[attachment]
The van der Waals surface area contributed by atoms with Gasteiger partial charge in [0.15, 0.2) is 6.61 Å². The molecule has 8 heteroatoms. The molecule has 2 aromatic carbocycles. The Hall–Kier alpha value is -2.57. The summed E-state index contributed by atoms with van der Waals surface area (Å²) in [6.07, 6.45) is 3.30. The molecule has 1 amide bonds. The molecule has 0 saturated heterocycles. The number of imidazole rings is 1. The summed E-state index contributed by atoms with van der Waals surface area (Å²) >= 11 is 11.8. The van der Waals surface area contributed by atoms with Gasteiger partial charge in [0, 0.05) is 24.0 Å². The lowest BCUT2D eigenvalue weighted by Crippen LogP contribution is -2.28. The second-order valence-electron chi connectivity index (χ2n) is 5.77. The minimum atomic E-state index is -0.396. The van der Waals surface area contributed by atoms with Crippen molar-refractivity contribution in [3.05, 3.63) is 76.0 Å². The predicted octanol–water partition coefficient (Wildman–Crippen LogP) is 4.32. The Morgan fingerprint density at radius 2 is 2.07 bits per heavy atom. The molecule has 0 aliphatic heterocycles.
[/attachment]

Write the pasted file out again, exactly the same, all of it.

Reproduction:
The van der Waals surface area contributed by atoms with Gasteiger partial charge in [0.15, 0.2) is 6.61 Å². The molecule has 8 heteroatoms. The molecule has 2 aromatic carbocycles. The Hall–Kier alpha value is -2.57. The summed E-state index contributed by atoms with van der Waals surface area (Å²) in [6.07, 6.45) is 3.30. The molecule has 1 amide bonds. The molecule has 0 saturated heterocycles. The number of imidazole rings is 1. The summed E-state index contributed by atoms with van der Waals surface area (Å²) >= 11 is 11.8. The van der Waals surface area contributed by atoms with Gasteiger partial charge in [0, 0.05) is 24.0 Å². The lowest BCUT2D eigenvalue weighted by Crippen LogP contribution is -2.28. The second-order valence-electron chi connectivity index (χ2n) is 5.77. The minimum atomic E-state index is -0.396. The van der Waals surface area contributed by atoms with Crippen molar-refractivity contribution in [3.05, 3.63) is 76.0 Å². The predicted octanol–water partition coefficient (Wildman–Crippen LogP) is 4.32. The Morgan fingerprint density at radius 2 is 2.07 bits per heavy atom. The molecule has 0 aliphatic heterocycles.